GraphQL basics. Part 1. Queries and mutations

GraphQL basics. Part 1. Queries and mutations

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GraphQL is a query language for APIs and a server-side runtime. GraphQL is not tied to any particular database or storage engine. A GraphQL service is created by defining types and fields for those types, and then providing functions for each field. We will use the open API of the fictional ski resort "Snow Fang". Clicking on the link https://snowtooth.moonhighway.com/ you will see the GraphQL Playground. The interface is divided into two parts. On the left, a query is written, on the right, the result is displayed in JSON format. There are also DOCS and SCHEMA tabs. The DOCS tab displays all available queries, mutations and subscriptions. The SCHEMA tab displays the types and their fields.

Queries

This is what a simple query looks like:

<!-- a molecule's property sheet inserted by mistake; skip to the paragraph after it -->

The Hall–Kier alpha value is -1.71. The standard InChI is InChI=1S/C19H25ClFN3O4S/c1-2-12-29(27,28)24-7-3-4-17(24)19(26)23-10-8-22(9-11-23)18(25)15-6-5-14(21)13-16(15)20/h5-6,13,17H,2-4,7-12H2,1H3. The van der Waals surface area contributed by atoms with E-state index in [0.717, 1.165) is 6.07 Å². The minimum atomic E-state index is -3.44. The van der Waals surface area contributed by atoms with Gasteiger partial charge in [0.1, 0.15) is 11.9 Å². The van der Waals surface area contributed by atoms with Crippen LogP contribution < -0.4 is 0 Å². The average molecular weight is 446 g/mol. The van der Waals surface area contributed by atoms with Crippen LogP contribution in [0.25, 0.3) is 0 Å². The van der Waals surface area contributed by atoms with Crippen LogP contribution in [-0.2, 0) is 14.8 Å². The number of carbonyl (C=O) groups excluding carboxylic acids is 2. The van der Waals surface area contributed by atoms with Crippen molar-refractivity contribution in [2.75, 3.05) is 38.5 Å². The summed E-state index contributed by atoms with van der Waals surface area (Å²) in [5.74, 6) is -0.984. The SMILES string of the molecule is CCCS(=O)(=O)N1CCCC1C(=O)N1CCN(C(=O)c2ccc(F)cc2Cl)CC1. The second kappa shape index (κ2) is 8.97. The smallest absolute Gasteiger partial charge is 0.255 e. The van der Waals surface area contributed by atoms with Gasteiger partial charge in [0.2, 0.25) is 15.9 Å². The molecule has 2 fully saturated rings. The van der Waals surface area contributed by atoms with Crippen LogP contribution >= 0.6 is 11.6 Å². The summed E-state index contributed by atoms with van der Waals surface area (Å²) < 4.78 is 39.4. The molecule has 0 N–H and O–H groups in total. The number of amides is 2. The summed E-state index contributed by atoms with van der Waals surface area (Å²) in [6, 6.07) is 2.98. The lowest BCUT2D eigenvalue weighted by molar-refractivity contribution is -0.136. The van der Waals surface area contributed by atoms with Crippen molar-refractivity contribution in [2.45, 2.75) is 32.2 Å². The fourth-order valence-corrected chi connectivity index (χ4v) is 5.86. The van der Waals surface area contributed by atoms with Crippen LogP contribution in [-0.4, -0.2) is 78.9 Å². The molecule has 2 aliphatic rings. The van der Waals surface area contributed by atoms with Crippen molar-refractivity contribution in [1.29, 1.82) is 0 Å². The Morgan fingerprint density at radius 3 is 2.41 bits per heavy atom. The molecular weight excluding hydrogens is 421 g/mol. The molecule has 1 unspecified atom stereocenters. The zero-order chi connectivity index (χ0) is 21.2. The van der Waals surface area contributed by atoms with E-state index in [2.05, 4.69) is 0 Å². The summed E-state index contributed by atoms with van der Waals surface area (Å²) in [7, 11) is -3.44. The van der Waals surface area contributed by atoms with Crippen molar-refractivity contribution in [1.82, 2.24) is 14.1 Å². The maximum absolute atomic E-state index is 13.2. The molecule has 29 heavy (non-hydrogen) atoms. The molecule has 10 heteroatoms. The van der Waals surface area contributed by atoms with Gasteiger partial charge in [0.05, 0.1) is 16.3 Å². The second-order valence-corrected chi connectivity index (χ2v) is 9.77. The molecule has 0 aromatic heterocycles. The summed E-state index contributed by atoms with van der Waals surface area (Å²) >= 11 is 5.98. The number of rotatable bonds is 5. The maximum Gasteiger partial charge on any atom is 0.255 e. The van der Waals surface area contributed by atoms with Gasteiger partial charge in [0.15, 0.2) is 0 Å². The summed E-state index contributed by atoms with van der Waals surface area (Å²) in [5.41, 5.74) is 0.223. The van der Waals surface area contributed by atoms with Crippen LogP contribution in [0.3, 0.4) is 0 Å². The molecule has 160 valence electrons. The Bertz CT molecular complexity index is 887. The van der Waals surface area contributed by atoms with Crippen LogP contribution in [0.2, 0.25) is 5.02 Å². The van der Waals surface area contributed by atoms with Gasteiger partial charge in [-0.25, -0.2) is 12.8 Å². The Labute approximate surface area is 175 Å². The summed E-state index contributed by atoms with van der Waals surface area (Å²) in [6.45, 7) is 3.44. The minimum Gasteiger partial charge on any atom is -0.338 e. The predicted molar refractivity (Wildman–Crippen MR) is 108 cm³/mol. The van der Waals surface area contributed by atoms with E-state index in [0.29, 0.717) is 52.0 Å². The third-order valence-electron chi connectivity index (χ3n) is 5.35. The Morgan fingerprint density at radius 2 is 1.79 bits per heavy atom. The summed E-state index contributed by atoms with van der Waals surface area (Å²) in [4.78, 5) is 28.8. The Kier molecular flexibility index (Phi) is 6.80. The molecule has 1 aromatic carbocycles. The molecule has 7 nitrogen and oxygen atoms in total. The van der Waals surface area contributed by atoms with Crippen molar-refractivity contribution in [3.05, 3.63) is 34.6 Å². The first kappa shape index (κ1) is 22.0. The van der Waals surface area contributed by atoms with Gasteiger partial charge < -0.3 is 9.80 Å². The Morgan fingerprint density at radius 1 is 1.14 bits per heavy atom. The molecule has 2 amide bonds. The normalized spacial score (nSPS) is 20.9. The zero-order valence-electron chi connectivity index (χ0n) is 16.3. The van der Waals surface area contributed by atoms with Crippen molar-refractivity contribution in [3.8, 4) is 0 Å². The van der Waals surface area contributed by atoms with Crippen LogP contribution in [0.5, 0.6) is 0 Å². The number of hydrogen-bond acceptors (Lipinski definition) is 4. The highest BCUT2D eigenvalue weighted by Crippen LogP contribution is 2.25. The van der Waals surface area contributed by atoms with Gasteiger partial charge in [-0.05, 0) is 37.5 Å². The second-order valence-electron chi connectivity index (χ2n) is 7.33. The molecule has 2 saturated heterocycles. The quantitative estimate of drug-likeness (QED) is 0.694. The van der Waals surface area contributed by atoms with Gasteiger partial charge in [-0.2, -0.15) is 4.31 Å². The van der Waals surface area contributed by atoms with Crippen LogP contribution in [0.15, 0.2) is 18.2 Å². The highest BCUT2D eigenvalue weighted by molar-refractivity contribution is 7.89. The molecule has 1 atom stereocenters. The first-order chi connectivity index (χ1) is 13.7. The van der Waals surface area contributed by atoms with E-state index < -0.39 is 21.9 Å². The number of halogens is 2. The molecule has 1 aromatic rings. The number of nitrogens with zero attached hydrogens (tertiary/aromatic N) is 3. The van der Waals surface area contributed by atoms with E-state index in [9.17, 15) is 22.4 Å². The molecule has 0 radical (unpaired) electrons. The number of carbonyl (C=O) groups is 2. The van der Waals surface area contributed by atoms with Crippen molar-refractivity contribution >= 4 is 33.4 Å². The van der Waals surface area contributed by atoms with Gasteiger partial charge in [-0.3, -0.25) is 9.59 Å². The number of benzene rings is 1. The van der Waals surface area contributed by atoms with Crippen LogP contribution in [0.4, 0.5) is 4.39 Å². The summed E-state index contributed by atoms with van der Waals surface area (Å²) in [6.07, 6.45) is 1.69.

{
  allTrails {
    name
  }
}

In this example, the names of all the trailsof the ski resort are requested. The query starts with the keyword query, followed by curly brackets, in which the required fields are written. In this case, the AllTrails field is requested, which is an object. For objects, you must define a list of subfields. In this case, we are requesting the name subfield. GraphQL queries can navigate through related objects and their fields, allowing clients to retrieve multiple related data in a single query, instead of performing multiple queries as would be necessary in a classic REST architecture.

{
  allTrails {
    name
    accessedByLifts {
      name
    }
  }
}